The notorious Chinese nation-state actor, APT41, associated with China, has been linked to two previously unreported strains of Android spyware, named WyrmSpy and DragonEgg.
“Given APT41’s history of exploiting web-facing applications and infiltrating traditional endpoint devices, the inclusion of mobile malware in its arsenal of threats is a testament to the high value of mobile endpoints containing sought-after corporate and personal data,” stated Lookout in a report shared with The Hacker News.
APT41, also tracked under names such as Axiom, Blackfly, Brass Typhoon (formerly Barium), Bronze Atlas, HOODOO, Wicked Panda, and Winnti, has been operational since at least 2007. The group is notorious for targeting diverse industries to commit intellectual property theft.
Recent onslaughts perpetrated by this adversary group have utilized an open-source red teaming tool named Google Command and Control (GC2), aiming their attacks at media and job platforms in Taiwan and Italy.
The initial intrusion method for the mobile surveillanceware campaign remains unclear, although it’s suspected to involve social engineering tactics. Lookout revealed that it first detected WyrmSpy as early as 2017 and DragonEgg at the beginning of 2021, with new samples of the latter discovered as recently as April 2023.
WyrmSpy chiefly disguises itself as a default system app used to display notifications to the user. However, later versions have packaged the malware into apps that mimic adult video content, Baidu Waimai, and Adobe Flash. In contrast, DragonEgg has been distributed through third-party Android keyboards and messaging apps like Telegram.
No evidence suggests that these malicious apps were spread through the Google Play Store.
The links between WyrmSpy, DragonEgg, and APT41 arise from the use of a command-and-server (C2) with the IP address 121.42.149[.]52. This IP address resolves to a domain (“vpn2.umisen[.]com”) previously identified as associated with the group’s infrastructure.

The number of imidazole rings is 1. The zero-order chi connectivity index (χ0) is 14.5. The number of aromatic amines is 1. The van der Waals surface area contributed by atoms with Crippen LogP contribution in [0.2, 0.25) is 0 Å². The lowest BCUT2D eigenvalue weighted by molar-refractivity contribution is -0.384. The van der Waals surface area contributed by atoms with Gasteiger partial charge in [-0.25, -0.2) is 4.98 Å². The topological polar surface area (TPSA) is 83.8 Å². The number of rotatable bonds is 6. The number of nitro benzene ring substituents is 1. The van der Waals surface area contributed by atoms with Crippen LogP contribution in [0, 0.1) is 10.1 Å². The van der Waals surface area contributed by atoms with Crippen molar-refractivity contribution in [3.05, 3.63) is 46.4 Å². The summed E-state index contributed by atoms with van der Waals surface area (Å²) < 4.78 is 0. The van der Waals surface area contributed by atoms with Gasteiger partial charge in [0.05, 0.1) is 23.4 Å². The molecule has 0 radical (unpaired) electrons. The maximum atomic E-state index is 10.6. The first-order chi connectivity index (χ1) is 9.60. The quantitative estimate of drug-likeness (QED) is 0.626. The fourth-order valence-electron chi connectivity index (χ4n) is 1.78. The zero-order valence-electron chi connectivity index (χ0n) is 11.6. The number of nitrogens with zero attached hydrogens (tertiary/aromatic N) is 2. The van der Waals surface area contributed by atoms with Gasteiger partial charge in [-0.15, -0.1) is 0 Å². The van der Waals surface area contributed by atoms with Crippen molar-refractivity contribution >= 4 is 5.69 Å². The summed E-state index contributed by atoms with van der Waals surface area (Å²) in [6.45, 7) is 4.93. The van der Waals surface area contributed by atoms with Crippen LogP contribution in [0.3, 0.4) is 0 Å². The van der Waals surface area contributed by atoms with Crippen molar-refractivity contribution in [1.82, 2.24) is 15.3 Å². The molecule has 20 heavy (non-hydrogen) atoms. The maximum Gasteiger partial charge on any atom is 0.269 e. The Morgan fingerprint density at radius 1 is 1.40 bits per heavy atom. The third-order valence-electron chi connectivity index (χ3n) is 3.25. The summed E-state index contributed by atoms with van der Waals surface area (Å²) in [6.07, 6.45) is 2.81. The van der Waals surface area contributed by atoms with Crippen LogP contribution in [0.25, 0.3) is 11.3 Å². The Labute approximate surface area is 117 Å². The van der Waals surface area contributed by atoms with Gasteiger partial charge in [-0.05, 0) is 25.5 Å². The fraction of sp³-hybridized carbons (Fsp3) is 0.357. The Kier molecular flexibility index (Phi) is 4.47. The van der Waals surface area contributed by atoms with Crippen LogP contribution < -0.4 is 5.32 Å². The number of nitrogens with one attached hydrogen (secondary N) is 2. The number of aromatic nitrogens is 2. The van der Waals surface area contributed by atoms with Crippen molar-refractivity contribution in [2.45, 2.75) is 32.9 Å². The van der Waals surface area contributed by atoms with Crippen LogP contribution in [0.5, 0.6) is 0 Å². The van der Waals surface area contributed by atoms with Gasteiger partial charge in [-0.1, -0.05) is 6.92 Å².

Upon installation, both malware strains request intrusive permissions and are equipped with advanced data collection and exfiltration capabilities, gathering users’ photos, locations, SMS messages, and audio recordings.
The malware also utilizes modules downloaded from a now-inactive C2 server post-app installation to facilitate data collection, all the while avoiding detection.
WyrmSpy has the capability to disable Security-Enhanced Linux (SELinux), an Android security feature, and employ rooting tools like KingRoot11 to gain heightened privileges on the compromised devices. A notable aspect of DragonEgg is its contact establishment with the C2 server to fetch an unidentified tertiary module that masquerades as a forensics program.
“The unearthing of WyrmSpy and DragonEgg serves as a reminder of the escalating threat posed by advanced Android malware,” said Kristina Balaam, a senior threat researcher at Lookout. “These spyware packages are highly sophisticated and can collect a wide array of data from the infected devices.”
These findings coincide with Mandiant’s disclosure of the evolving tactics used by Chinese espionage groups to stay unnoticed, such as weaponizing networking devices and virtualization software, utilizing botnets to conceal traffic between C2 infrastructure and victim environments, and tunneling malicious traffic within victim networks through compromised systems.
“Employing botnets, proxying traffic in a compromised network, and targeting edge devices aren’t new tactics, nor are they exclusive to Chinese cyber espionage actors,” the Google-owned threat intelligence firm mentioned. “However, over the past decade, we have observed Chinese cyber espionage actors’ use of these and other tactics as part of a broader shift toward more deliberate, covert, and effective operations.”